*This makes a very sweet sauce.  It's a fun twist on your everyday red sauce, or your pasta primavera. 
*Experiment with different varieties of squash; I've used butternut and kombucha.  
*Add different veggies to this dish to transform the flavor: chopped tomatoes, basil, asparagus, different mushrooms, green beans, broccoli, Brussels sprouts, etc.

Shared on: Just Another Meatless Monday, Manic Meatless Mondays, My Meatless Mondays

Saturday, October 15, 2011

Tasty Alternatives to Traditional Halloween Candy

 Healthy versions of some traditional Halloween treats    

Rice Crispy Chocolate Bars
(my spin on a traditional candy bar)

*I used this recipe for "rice crispy treats" from the Gluten
Free Goddess for the inside of the bars
*One bar of chocolate for the coating
*Shredded coconut, if desired

How To
1.  I made the above rice crispy treats, smoothed the mixture out
on a silicone baking mat  - around 1 inch high.  Chilled them
in the fridge until nice and solid.  Then cut them into bars
2.  Melt an entire bar of chocolate on a double boiler (I fashioned
my own using a small 8" non-stick saute pan on top of a small
sauce pan filled with some water)
3.  Quickly cover bars with chocolate, rolling them around
with a wooden pair of tongs.  When fully coated,
transfer immediately to a cooling rack with a baking sheet
underneath to catch the chocolate drippings
4.  Transfer to fridge until cooled
5.  These do very well sitting out at room temperature,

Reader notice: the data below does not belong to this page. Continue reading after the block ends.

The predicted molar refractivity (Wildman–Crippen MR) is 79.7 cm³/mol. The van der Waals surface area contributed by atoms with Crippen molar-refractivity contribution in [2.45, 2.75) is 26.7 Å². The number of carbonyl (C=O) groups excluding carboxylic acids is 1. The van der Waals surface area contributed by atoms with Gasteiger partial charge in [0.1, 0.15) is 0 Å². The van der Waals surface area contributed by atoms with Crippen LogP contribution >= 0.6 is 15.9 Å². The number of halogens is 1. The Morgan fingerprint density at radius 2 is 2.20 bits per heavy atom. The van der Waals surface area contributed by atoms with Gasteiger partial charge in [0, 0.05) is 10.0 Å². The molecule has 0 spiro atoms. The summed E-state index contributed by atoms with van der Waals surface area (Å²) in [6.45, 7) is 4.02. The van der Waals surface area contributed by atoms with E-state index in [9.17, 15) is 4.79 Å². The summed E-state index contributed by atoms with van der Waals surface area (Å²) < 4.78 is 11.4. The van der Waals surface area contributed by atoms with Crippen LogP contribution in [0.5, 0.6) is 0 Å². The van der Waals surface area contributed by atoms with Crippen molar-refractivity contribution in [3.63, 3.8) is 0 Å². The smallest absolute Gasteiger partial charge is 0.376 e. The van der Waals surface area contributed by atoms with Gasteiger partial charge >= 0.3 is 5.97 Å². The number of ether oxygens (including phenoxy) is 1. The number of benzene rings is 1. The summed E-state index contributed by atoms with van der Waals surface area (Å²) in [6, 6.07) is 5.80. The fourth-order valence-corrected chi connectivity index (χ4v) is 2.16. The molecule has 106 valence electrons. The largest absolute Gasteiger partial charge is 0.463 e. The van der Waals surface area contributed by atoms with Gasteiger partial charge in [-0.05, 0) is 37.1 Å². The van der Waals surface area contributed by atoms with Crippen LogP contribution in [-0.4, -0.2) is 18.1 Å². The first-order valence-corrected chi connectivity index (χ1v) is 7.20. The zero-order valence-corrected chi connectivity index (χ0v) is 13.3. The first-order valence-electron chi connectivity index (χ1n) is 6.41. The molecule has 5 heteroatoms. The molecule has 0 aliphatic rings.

the chocolate does not melt.  Perfect to eat like a "candy bar"

Chocolate Covered Figs
(my spin on a Tootsie Roll Pop)
-Fresh Figs
-One bar of chocolate for the coating

How To
1.  Melt an entire bar of chocolate on a double boiler (I fashioned
my own using a small 8" non-stick saute pan on top of a small
sauce pan  filled with some water).
2.  Place lollipop stick into fig.  All I had on hand when I made these was a few wooden skewers, a little too sharp on the end for children.  I found some 4" lollipop sticks here in town the next day...much better.
3.  Using a silicone spatchula, drizzle chocolate quickly over fig 
4.  Be sure to get some chocolate on the area between the stick and the fig, this will provide a nice hold, like a glue, ensuring the fig won't fall off.  I missed this on a few as you can see in the above picture and these were much more precarious
5.  Transfer immediately to a cooling rack with a baking sheet 
underneath to catch the chocolate drippings
6.  Transfer to fridge until cooled

Caramel Pops and Caramel Apples
(My spin on traditional caramel)

-5 tablespoons brown rice syrup (or Yacon Syrup might work)
-5 tablespoons coconut sugar
-1 tablespoon coconut oil

How To
1.  Spray some oil on wax or parchment paper and strategically place lollipop sticks on paper
2.  Have a small space on paper sprayed with oil for the apple.  Have apple ready (with a popsicle stick or skewer firmly in place) 
3.  In a small non-stick saute pan (same as used above but not as a double boiler) heat brown rice syrup until bubbly, always stirring quickly to avoid burning
4.  Add in coconut sugar and coconut oil and stir quickly.  Keep on med/low heat with a slight bubble for about 2 minutes stirring the entire time to prevent burning
5.  Remove from heat and continue stirring for about 30 seconds
6.  With a silicone spatchula, pour a small amount of the sauce on the end of each lollipop stick. Let it sit and repeat once more, this will make it a little thicker and give the stick a little more to hold on to
7.  For apple, hold apple by the skewer and drizzle the sauce quickly over apple and then place on the oiled paper 
8.  Transfer lollipops and apples into the fridge to cool.  When the sauce has hardened, take out items and remove from paper.  You may get a little paper stuck on your treat, but it peals off pretty easy
9.  I suggest eating the lollipops right away, as they do get a little soft at room temperature
10.  Slice apple and let it sit at room temperature before eating.  The sauce turns ooey and gooey when it warms up.  So delicious with the tart apple!